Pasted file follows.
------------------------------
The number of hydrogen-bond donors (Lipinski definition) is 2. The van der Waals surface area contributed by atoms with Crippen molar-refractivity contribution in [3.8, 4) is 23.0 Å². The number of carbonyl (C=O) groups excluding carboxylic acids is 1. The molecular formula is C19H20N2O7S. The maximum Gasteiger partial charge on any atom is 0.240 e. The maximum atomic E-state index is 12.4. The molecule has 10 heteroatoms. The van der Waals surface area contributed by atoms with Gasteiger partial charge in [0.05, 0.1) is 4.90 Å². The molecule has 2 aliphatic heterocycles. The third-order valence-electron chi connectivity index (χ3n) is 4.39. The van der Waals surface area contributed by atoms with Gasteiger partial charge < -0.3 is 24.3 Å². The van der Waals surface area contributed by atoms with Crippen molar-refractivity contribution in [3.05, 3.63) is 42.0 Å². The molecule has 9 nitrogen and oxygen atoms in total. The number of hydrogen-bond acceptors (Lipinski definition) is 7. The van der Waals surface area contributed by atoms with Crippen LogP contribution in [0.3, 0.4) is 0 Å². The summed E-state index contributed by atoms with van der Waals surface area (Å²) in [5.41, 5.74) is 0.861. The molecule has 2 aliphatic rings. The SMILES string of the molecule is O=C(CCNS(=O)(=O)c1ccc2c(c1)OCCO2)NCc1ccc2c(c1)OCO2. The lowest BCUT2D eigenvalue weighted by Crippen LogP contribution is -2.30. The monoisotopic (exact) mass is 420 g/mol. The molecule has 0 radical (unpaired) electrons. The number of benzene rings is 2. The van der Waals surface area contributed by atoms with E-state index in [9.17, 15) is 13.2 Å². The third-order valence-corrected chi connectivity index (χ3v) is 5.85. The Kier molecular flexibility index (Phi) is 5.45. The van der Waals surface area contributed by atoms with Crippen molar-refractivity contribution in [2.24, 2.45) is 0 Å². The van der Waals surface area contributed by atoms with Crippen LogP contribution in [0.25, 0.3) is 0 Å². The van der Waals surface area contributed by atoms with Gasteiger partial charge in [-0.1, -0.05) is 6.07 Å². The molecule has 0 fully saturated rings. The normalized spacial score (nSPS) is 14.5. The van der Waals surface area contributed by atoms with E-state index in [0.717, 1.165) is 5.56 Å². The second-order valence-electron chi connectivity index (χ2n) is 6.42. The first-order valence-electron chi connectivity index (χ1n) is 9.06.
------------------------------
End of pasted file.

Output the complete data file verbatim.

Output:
The number of hydrogen-bond donors (Lipinski definition) is 2. The van der Waals surface area contributed by atoms with Crippen molar-refractivity contribution in [3.8, 4) is 23.0 Å². The number of carbonyl (C=O) groups excluding carboxylic acids is 1. The molecular formula is C19H20N2O7S. The maximum Gasteiger partial charge on any atom is 0.240 e. The maximum atomic E-state index is 12.4. The molecule has 10 heteroatoms. The van der Waals surface area contributed by atoms with Gasteiger partial charge in [0.05, 0.1) is 4.90 Å². The molecule has 2 aliphatic heterocycles. The third-order valence-electron chi connectivity index (χ3n) is 4.39. The van der Waals surface area contributed by atoms with Gasteiger partial charge < -0.3 is 24.3 Å². The van der Waals surface area contributed by atoms with Crippen molar-refractivity contribution in [3.05, 3.63) is 42.0 Å². The molecule has 9 nitrogen and oxygen atoms in total. The number of hydrogen-bond acceptors (Lipinski definition) is 7. The van der Waals surface area contributed by atoms with Crippen LogP contribution in [0.3, 0.4) is 0 Å². The summed E-state index contributed by atoms with van der Waals surface area (Å²) in [5.41, 5.74) is 0.861. The molecule has 2 aliphatic rings. The SMILES string of the molecule is O=C(CCNS(=O)(=O)c1ccc2c(c1)OCCO2)NCc1ccc2c(c1)OCO2. The lowest BCUT2D eigenvalue weighted by Crippen LogP contribution is -2.30. The monoisotopic (exact) mass is 420 g/mol. The molecule has 0 radical (unpaired) electrons. The number of benzene rings is 2. The van der Waals surface area contributed by atoms with E-state index in [9.17, 15) is 13.2 Å². The third-order valence-corrected chi connectivity index (χ3v) is 5.85. The Kier molecular flexibility index (Phi) is 5.45. The van der Waals surface area contributed by atoms with Crippen molar-refractivity contribution in [2.24, 2.45) is 0 Å². The van der Waals surface area contributed by atoms with Crippen LogP contribution in [0.25, 0.3) is 0 Å². The van der Waals surface area contributed by atoms with Gasteiger partial charge in [-0.1, -0.05) is 6.07 Å². The molecule has 0 fully saturated rings. The normalized spacial score (nSPS) is 14.5. The van der Waals surface area contributed by atoms with E-state index in [0.717, 1.165) is 5.56 Å². The second-order valence-electron chi connectivity index (χ2n) is 6.42. The first-order valence-electron chi connectivity index (χ1n) is 9.06.